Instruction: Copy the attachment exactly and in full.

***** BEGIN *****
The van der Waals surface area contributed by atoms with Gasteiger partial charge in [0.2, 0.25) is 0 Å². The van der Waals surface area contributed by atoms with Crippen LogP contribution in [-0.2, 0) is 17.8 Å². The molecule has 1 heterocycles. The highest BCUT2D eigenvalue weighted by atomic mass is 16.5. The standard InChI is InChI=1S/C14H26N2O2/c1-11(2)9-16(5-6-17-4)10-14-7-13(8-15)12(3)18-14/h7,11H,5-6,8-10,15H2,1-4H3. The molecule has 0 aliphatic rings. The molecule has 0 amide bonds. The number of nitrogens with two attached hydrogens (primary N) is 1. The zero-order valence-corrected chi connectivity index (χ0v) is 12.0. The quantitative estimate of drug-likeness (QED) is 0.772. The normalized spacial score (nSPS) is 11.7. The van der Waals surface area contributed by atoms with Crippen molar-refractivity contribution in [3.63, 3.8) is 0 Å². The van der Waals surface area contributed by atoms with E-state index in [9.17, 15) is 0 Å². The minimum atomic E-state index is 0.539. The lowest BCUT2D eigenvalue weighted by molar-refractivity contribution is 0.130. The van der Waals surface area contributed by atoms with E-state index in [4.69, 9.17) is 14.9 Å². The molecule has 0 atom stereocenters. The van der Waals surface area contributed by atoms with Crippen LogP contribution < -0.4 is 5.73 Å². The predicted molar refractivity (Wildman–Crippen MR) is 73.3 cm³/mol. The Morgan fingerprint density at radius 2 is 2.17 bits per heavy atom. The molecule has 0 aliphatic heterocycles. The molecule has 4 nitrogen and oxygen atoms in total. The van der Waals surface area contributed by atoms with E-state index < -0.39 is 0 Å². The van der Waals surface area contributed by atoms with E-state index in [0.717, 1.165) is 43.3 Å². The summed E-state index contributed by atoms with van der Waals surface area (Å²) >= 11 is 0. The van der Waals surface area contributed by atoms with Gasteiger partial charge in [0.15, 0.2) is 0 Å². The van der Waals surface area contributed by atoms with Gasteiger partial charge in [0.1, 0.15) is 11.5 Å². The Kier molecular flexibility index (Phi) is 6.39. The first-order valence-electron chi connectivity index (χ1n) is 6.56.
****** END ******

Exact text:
The van der Waals surface area contributed by atoms with Gasteiger partial charge in [0.2, 0.25) is 0 Å². The van der Waals surface area contributed by atoms with Crippen LogP contribution in [-0.2, 0) is 17.8 Å². The molecule has 1 heterocycles. The highest BCUT2D eigenvalue weighted by atomic mass is 16.5. The standard InChI is InChI=1S/C14H26N2O2/c1-11(2)9-16(5-6-17-4)10-14-7-13(8-15)12(3)18-14/h7,11H,5-6,8-10,15H2,1-4H3. The molecule has 0 aliphatic rings. The molecule has 0 amide bonds. The number of nitrogens with two attached hydrogens (primary N) is 1. The zero-order valence-corrected chi connectivity index (χ0v) is 12.0. The quantitative estimate of drug-likeness (QED) is 0.772. The normalized spacial score (nSPS) is 11.7. The van der Waals surface area contributed by atoms with Crippen molar-refractivity contribution in [3.63, 3.8) is 0 Å². The van der Waals surface area contributed by atoms with E-state index in [9.17, 15) is 0 Å². The minimum atomic E-state index is 0.539. The lowest BCUT2D eigenvalue weighted by molar-refractivity contribution is 0.130. The van der Waals surface area contributed by atoms with E-state index in [4.69, 9.17) is 14.9 Å². The molecule has 0 atom stereocenters. The van der Waals surface area contributed by atoms with Crippen LogP contribution < -0.4 is 5.73 Å². The predicted molar refractivity (Wildman–Crippen MR) is 73.3 cm³/mol. The Morgan fingerprint density at radius 2 is 2.17 bits per heavy atom. The molecule has 0 aliphatic heterocycles. The molecule has 4 nitrogen and oxygen atoms in total. The van der Waals surface area contributed by atoms with E-state index < -0.39 is 0 Å². The van der Waals surface area contributed by atoms with E-state index in [0.717, 1.165) is 43.3 Å². The summed E-state index contributed by atoms with van der Waals surface area (Å²) >= 11 is 0. The van der Waals surface area contributed by atoms with Gasteiger partial charge in [0.15, 0.2) is 0 Å². The van der Waals surface area contributed by atoms with Gasteiger partial charge in [0.1, 0.15) is 11.5 Å². The Kier molecular flexibility index (Phi) is 6.39. The first-order valence-electron chi connectivity index (χ1n) is 6.56.